Apple is facing another lawsuit, and this time it’s a big collective one in the UK.
Filed on behalf of almost 20 million iPhone and iPad users, the case claims that Apple’s 30 percent commission charged on App Store purchases is “excessive and unlawful” and that the company’s practices breach competition law in the UK and Europe.
The case, if approved by the UK Competition Appeal Tribunal (CAT), will seek damages of up to £1.5 billion, and will include around 19.6 million users eligible for compensation in the UK.
The case is what’s known as a “representative opt-out collective action,” in which a claim is brought forward on behalf of a group of people without them needing to actually choose to opt in to the claim. This means anyone who has made a purchase in the UK version of the App Store since Oct. 1, 2015 — whether they’ve bought an app, subscribed to a service, or made an in-app purchase — will be included, and can opt-out if they choose. These purchases must have been made on iPhone or iPad devices, the claim stipulates, and doesn’t include apps providing “physical goods or services that will be consumed outside of the app,” like Deliveroo and Uber.
The case is being brought to the CAT by Dr Rachael Kent, an expert and lecturer in digital economy at King’s College, University of London. Legal firm Hausfeld & Co LLP is leading litigation.
“Apple guards access to the world of apps jealously, and charges entry and usage fees that are completely unjustified,” said Kent in a statement emailed to Mashable. “This is the behaviour of a monopolist and is unacceptable. Ordinary people’s use of apps is growing all the time, and the last year in particular has increased our dependence on this technology. Apple has no right to charge us a 30 percent rent for so much of what we pay for on our phones — particularly when Apple itself is blocking our access to platforms and developers that are able to offer us much better deals.”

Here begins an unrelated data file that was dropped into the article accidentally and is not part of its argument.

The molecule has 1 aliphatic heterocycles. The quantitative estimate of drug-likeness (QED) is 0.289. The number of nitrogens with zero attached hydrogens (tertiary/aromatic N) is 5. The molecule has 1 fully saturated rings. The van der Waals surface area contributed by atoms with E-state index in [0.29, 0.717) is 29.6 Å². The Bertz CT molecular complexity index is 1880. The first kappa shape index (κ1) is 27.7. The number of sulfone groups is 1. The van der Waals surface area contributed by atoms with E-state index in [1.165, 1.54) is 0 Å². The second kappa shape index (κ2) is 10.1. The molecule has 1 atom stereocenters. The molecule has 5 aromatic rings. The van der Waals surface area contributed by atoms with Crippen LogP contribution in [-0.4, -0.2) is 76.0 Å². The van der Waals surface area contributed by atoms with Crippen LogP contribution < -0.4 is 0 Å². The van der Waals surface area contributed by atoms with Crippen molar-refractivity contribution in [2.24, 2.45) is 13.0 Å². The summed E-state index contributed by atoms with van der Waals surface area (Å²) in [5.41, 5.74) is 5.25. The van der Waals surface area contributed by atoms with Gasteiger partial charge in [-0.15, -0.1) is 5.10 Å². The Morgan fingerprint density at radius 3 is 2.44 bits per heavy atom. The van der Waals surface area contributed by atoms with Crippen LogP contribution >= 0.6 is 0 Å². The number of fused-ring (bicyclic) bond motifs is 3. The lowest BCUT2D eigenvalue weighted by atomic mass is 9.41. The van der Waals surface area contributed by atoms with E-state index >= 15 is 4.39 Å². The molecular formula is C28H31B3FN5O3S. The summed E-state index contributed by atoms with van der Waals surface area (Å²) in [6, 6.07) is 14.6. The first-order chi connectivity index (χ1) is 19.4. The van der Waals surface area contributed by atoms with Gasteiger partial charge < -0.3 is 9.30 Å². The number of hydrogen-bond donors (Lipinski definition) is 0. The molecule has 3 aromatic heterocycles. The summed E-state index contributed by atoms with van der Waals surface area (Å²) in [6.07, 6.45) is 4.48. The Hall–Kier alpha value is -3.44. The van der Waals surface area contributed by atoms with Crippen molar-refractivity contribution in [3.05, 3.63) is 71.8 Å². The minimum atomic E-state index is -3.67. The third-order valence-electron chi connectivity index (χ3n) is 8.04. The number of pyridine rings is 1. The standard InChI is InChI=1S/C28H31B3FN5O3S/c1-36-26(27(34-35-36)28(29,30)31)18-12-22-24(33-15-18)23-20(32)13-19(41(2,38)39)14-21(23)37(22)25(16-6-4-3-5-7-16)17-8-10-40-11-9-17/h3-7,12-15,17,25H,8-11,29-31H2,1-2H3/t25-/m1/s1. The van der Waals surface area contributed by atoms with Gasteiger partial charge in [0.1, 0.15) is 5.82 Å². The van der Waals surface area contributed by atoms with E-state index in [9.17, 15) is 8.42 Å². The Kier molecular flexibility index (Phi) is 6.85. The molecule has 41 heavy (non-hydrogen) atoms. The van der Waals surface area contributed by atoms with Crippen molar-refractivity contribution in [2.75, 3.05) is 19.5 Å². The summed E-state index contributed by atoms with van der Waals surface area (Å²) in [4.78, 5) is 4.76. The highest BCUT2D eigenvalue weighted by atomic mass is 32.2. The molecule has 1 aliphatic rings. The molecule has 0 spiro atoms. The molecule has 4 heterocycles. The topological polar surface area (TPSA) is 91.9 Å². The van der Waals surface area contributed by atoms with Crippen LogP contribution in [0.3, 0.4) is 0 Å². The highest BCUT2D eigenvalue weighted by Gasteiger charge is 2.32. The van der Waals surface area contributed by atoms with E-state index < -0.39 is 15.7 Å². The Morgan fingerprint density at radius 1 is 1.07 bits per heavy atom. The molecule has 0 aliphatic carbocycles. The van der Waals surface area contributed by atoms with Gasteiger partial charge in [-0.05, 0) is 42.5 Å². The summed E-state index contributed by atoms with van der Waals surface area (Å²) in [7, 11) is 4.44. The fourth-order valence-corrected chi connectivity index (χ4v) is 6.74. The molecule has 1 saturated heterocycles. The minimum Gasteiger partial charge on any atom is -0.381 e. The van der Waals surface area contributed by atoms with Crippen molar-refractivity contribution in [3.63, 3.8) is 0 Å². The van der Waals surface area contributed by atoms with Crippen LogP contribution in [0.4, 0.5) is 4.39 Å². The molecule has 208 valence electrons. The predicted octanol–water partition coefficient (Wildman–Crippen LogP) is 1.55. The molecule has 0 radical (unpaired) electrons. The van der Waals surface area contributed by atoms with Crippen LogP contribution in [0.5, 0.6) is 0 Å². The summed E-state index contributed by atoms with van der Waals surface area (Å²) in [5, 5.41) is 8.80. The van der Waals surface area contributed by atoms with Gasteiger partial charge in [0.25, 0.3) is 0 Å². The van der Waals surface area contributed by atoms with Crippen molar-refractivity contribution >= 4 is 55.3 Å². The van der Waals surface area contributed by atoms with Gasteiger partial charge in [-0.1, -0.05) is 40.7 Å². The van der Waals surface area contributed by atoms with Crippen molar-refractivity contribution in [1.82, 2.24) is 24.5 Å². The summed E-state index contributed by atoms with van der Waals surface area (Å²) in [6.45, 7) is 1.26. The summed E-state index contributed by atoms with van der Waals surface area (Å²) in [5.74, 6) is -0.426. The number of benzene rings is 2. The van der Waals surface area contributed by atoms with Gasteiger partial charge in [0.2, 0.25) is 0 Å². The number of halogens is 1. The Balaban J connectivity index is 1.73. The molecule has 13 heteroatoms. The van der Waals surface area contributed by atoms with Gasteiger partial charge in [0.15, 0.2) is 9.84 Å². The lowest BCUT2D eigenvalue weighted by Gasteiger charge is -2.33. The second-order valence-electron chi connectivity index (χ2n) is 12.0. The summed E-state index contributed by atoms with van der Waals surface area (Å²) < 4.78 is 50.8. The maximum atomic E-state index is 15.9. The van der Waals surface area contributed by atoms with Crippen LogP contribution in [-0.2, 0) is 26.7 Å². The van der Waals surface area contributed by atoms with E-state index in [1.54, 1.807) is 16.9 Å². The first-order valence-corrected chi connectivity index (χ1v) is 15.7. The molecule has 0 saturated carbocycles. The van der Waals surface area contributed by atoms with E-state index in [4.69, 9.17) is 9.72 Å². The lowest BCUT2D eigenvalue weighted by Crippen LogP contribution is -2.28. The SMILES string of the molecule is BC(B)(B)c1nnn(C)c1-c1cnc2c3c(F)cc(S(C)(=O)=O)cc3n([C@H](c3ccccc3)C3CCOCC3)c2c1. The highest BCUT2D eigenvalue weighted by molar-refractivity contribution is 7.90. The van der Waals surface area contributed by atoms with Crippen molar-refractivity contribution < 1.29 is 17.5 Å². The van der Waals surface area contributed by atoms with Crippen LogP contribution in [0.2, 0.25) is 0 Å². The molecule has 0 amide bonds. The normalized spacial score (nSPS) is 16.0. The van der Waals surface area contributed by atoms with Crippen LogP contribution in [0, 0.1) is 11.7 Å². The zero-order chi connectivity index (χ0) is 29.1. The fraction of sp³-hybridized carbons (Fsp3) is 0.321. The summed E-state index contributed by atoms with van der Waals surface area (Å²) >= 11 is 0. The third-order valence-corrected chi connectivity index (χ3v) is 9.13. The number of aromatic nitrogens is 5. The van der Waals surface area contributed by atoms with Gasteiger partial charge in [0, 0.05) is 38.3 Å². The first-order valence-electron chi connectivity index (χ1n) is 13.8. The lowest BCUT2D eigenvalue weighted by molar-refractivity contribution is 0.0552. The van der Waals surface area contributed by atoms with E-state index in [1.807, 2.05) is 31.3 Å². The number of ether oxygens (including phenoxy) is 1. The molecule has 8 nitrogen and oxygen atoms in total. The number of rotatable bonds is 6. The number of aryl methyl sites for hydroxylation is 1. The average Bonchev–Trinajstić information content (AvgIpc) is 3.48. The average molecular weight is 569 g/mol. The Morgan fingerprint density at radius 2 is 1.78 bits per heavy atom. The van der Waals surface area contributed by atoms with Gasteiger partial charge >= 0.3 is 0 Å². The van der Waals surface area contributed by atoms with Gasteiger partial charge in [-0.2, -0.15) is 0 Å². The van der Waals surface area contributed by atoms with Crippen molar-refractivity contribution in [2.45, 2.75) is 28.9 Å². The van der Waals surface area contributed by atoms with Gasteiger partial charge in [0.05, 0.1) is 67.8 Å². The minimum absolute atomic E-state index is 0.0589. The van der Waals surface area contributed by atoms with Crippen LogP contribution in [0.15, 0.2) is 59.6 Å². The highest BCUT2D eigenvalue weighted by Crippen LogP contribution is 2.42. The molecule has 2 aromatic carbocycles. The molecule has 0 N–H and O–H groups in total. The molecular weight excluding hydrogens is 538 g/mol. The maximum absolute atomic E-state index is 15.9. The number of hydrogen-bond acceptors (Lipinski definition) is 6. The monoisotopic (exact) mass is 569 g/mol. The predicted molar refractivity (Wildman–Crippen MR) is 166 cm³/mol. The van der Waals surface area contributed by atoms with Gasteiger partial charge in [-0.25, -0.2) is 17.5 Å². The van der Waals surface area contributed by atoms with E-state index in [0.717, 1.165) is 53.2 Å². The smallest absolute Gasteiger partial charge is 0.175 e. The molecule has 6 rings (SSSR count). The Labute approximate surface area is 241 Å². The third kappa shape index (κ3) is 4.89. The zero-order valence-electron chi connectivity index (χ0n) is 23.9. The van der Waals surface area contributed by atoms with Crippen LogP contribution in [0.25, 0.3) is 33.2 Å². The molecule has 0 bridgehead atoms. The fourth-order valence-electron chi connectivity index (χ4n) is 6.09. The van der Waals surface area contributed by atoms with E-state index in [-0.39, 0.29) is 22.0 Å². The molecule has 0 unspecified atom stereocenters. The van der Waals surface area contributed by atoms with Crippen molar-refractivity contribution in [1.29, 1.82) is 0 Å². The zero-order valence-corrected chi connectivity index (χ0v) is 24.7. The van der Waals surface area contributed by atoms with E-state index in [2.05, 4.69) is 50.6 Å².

The claim alleges that Apple breaches competition laws in the UK and Europe — specifically, section 18 of the UK Competition Act 1998 and Article 102 of the Treaty on the Functioning of the European Union — by forcing users to use Apple’s own payment processing system, and that “Apple is abusing its dominant position in the app market at the expense of ordinary people.”
The release also notes that customers, not app developers, are at the front of the queue for compensation, though includes the “restrictive terms Apple imposes on app developers” as one of the ways the company allegedly “break[s] competition law.”
Apple referred to the case as “meritless” in a statement emailed to Mashable.
“We believe this lawsuit is meritless and welcome the opportunity to discuss with the court our unwavering commitment to consumers and the many benefits the App Store has delivered to the UK’s innovation economy,” an Apple spokesperson said.
“The commission charged by the App Store is very much in the mainstream of those charged by all other digital marketplaces. In fact, 84 percent of apps on the App Store are free and developers pay Apple nothing. And for the vast majority of developers who do pay Apple a commission because they are selling a digital good or service, they are eligible for a commission rate of 15 per cent.”
It’s the latest high-profile legal movement against Apple relating to its App Store practices, most notably following antitrust hearings in the U.S. Congress with other Big Tech giants (all of whom were declared in October as enjoying “monopoly power” that needs to be reined in), and its ongoing antitrust battle with Epic Games (the trial is currently underway).
In the UK, the Competition and Markets Authority launched a probe into Apple in March following complaints that the company’s terms and conditions for app developers are “unfair and anti-competitive.” And in Europe, the European Commission concluded a year-long investigation in April determining that Apple’s App Store rules are unfair.
“Apple should be held to account for its unlawful anticompetitive conduct,” said Lesley Hannah, Partner at legal firm Hausfeld & Co LLP, in a statement emailed to Mashable. “Competition laws are there to protect everyone. Every company — especially one as popular and powerful as Apple — needs to obey the law. Millions of people use the App Store to buy apps and make digital purchases within apps, so it is more essential than ever that those purchasers are treated fairly.”